In one segment, loving loyal sister-in-law Natasha (Jessica Farr), Laufer’s emissary from the outside world, had promised to take them to an art gallery opening for Marsha’s paintings. But she never returns for some reason. Olga is relieved and says, “Maybe if we sit here and wait, patiently, maybe she’ll still come. I find that sometimes, if you don’t do anything, things just work out.” We and she know that’s not true.

But Irina is aware, as the audience is, of inevitable mortality running out the clock on their dreams: “Even if we do absolutely nothing.  It will happen. Life will get used up.”

Don’t mock them: How many of us have isolated ourselves in electronic silos of our own making?

While Laufer laces the evening with humor – the sisters cluelessly keep ringing for a servant who has been long dead – she sees this as a poignant tragedy as the sisters’ lives iris down to nothingness in a moving finale. I’m not quite sure exactly how to interpret the very last tableau but it will make for some spirited discussions on the car trip home.

The play has some resonances with Laufer’s offbeat sensibilities seen in other plays she has premiered in the region at the late Florida Stage such as End Days (with Dimon) under the helm of Louis Tyrrell who now run Theatre Lab. She has deftly mimicked both the affected cadences of Chekhov’s characters and the banal simplicity of Beckett’s denizens.

As a world premiere – the first time Lauder has directed her own work – the piece would benefit from another pass through the word processor. As capable as her cast may be investing life and variety in the lifeless and unvarying, there is only so much repetitive stasis that an audience can handle before they silently scream, “I get it.” Slicing about five to ten minutes might be an option to try.

But it’s difficult to overstate how all four actresses under Laufer’s direction make this not only bearable but fascinating. Dimon, of course, is a past master at finding the truth under the wacky behavior of surreal characters as well as impeccable comic timing. Fridh and Farr are fine. Graver reminds us, once again, what a skilled actress she is, going from Irina’s naïve flightiness of a sheltered youth in the opening scenes, to the growing panic and frustration in the middle, to the delicate poignancy of an elderly woman in the final moments.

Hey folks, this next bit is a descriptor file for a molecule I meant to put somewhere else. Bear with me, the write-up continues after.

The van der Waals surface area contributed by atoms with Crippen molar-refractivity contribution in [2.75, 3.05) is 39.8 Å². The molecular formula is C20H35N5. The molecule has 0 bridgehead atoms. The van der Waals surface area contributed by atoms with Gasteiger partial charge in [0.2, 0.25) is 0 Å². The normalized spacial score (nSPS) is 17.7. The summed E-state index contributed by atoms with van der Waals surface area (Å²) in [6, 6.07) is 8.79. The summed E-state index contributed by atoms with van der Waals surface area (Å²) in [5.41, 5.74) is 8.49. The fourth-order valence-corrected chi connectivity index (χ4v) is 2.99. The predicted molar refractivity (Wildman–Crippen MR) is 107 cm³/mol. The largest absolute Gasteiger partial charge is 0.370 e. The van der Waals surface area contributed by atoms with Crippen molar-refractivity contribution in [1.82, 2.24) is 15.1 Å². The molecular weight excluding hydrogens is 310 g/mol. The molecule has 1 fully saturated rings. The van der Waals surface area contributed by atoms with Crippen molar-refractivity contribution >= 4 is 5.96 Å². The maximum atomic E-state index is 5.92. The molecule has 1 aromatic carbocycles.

Only a few Florida theaters outside of colleges mount Beckett let alone Chekhov, so it will take local audiences a little effort to get in sync with the sensibilities.

The Three Sisters of Weehawken is not a play you will like; it asks a fidgety audience to put up with these women’s foibles too often and too long. But it is a highly successful offering designed to make you think about whether you are wasting your own life.

Side note 1: Theatre Lab is a professional company based at Florida Atlantic University, which opened last season with a series of staged readings including this play. This season opener marks the first season of fully-staged works. Over the summer, the bare bones facility was improved including new seating on risers, a sound and light booth and wings for the stage.

Side Note 2: In the pre-show cellphone announcement, Associate Artistic Director Matt Stabile makes an interesting note regarding turning the phones off completely: Even in silent mode, most phones audibly ring loudly for Amber Alerts and severe weather warnings.

The Three Sisters of Weehawken from Theatre Lab runs through Nov. 6 on the first floor of Parliament Hall, FAU Boca Raton campus, 777 Glades Road. Performances are Thursday through Saturday at 7:30 p.m., and Sunday and Saturday, Nov. 5, at 3 p.m. Running time about 90 minutes with no intermission. Tickets are $35, and $10 (cash only) for students, faculty and staff with ID at the door. Call 561-297-6124, visit the FAU Box Office or Tickets available at the door upon availability.